WASHINGTON, DC – U.S. Senator Bob Casey (D-PA) today cosponsored legislation to require the Department of Justice to report to Congress on a federal strategy to work with state and local officials to target the dangerous drugs known as bath salts.
“These so-called bath salts pose a grave threat to our public health and safety,” said Senator Casey. “It is imperative that the federal government work in a smart and strategic way with state and local agencies to get dangerous synthetic drugs out of our communities.”
The legislation, which will be filed as an amendment to the Commerce, State and Justice appropriations bill for FY ’12, will require the Department of Justice to develop a comprehensive strategy to partner with state and local law enforcement to combat the spread of bath salts. Specifically, the legislation would require a strategy for:
(1) partnering with local law enforcement officials, hospitals, and schools to educate parents and young people about the dangers of abusing MDPV and mephedrone;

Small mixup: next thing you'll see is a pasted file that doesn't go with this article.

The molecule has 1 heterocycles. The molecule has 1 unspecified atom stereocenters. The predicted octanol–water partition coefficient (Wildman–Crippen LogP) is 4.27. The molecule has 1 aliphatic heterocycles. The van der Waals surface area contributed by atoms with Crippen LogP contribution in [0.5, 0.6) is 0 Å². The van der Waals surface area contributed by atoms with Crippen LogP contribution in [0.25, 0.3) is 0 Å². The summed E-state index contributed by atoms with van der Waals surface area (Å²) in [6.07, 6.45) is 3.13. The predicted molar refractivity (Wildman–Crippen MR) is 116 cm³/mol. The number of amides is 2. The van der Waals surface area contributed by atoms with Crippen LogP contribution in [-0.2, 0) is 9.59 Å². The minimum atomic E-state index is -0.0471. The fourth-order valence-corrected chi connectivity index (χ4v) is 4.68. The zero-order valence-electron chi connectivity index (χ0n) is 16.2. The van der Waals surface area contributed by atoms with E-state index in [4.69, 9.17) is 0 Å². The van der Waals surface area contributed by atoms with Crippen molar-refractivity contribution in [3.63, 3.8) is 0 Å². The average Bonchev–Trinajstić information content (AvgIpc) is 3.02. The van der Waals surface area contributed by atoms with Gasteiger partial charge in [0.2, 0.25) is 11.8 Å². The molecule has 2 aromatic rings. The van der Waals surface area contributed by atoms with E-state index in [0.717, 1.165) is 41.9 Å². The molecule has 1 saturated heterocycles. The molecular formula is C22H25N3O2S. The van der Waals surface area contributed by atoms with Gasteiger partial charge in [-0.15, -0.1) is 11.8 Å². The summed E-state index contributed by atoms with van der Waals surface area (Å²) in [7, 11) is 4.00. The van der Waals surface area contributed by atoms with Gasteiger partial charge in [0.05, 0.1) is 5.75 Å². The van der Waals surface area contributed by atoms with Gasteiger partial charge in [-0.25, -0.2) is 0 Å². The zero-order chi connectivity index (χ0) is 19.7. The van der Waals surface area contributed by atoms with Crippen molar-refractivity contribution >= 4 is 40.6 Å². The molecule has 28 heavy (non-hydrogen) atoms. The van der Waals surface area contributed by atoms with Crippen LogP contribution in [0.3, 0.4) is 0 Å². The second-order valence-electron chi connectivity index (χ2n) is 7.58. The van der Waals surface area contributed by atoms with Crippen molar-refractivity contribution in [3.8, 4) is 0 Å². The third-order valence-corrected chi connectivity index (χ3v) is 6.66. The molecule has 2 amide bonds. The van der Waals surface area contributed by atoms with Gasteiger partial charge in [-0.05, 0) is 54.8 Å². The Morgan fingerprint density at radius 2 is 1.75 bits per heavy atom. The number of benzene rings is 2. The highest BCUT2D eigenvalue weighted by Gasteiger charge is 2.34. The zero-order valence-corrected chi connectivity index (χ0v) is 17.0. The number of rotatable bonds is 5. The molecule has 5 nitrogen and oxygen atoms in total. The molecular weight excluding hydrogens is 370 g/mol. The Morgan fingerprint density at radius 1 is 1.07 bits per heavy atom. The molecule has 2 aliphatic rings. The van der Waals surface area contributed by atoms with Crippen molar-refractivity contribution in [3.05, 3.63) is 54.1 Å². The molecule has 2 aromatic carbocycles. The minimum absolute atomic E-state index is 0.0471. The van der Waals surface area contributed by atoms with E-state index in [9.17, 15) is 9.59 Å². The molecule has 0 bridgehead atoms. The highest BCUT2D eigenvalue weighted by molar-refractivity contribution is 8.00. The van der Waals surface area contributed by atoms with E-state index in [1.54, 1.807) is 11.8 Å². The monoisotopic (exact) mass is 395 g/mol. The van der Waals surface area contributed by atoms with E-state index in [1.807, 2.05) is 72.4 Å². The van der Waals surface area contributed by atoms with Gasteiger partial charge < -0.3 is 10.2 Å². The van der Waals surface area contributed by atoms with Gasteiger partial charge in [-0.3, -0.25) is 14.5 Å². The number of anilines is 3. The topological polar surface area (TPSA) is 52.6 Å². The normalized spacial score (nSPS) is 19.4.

(2) addressing the rampant abuse and ease of access of these substances in rural communities, where such problems can multiply quickly while attention is placed on larger population centers;
(3) utilizing the High Intensity Drug Trafficking Areas (HIDTA) program to provide additional assistance to law enforcement agencies operating in areas experiencing high levels of MDPV and mephedrone trafficking;
(4) improving coordination with U.S. Customs and Border Protection to seize shipments of MDPV and mephedrone; and
(5) developing and distributing test kits so that local law enforcement can better identify dangerous individuals under the influence of MDPV and mephedrone in the field.
Senator Casey is also a cosponsor of the Combating Dangerous Synthetic Drugs Act and the Dangerous Synthetic Drug Control Act, legislation to immediately add the ingredients in bath salts to the list of controlled substances and amend the Controlled Substances Act to double the timeframe the Drug Enforcement Administration and the Department of Health and Human Services have to emergency schedule substances. This will allow for dangerous substances to be quickly removed from the market while being studied for permanent scheduling.